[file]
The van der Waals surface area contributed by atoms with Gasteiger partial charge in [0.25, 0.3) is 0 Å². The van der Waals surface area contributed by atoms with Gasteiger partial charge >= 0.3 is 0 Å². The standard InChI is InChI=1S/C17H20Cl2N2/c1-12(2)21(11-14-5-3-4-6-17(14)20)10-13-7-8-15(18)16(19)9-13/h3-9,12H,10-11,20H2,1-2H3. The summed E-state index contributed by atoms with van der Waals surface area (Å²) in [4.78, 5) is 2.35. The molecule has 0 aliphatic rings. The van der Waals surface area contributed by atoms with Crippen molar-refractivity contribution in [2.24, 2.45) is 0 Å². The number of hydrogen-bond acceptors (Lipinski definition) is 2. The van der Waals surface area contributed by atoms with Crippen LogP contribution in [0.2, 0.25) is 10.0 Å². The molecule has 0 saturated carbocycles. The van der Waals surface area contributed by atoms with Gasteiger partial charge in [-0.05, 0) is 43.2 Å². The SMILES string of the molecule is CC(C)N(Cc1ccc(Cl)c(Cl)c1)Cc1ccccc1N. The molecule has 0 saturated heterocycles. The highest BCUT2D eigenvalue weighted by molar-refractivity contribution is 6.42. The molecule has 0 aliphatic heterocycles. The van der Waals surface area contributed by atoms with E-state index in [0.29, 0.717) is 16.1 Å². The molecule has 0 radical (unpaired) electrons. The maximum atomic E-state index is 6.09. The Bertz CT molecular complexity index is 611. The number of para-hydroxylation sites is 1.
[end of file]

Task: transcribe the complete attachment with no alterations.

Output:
The van der Waals surface area contributed by atoms with Gasteiger partial charge in [0.25, 0.3) is 0 Å². The van der Waals surface area contributed by atoms with Gasteiger partial charge >= 0.3 is 0 Å². The standard InChI is InChI=1S/C17H20Cl2N2/c1-12(2)21(11-14-5-3-4-6-17(14)20)10-13-7-8-15(18)16(19)9-13/h3-9,12H,10-11,20H2,1-2H3. The summed E-state index contributed by atoms with van der Waals surface area (Å²) in [4.78, 5) is 2.35. The molecule has 0 aliphatic rings. The van der Waals surface area contributed by atoms with Crippen molar-refractivity contribution in [2.24, 2.45) is 0 Å². The number of hydrogen-bond acceptors (Lipinski definition) is 2. The van der Waals surface area contributed by atoms with Crippen LogP contribution in [0.2, 0.25) is 10.0 Å². The molecule has 0 saturated carbocycles. The van der Waals surface area contributed by atoms with Gasteiger partial charge in [-0.05, 0) is 43.2 Å². The SMILES string of the molecule is CC(C)N(Cc1ccc(Cl)c(Cl)c1)Cc1ccccc1N. The molecule has 0 saturated heterocycles. The highest BCUT2D eigenvalue weighted by molar-refractivity contribution is 6.42. The molecule has 0 aliphatic heterocycles. The van der Waals surface area contributed by atoms with E-state index in [0.29, 0.717) is 16.1 Å². The molecule has 0 radical (unpaired) electrons. The maximum atomic E-state index is 6.09. The Bertz CT molecular complexity index is 611. The number of para-hydroxylation sites is 1.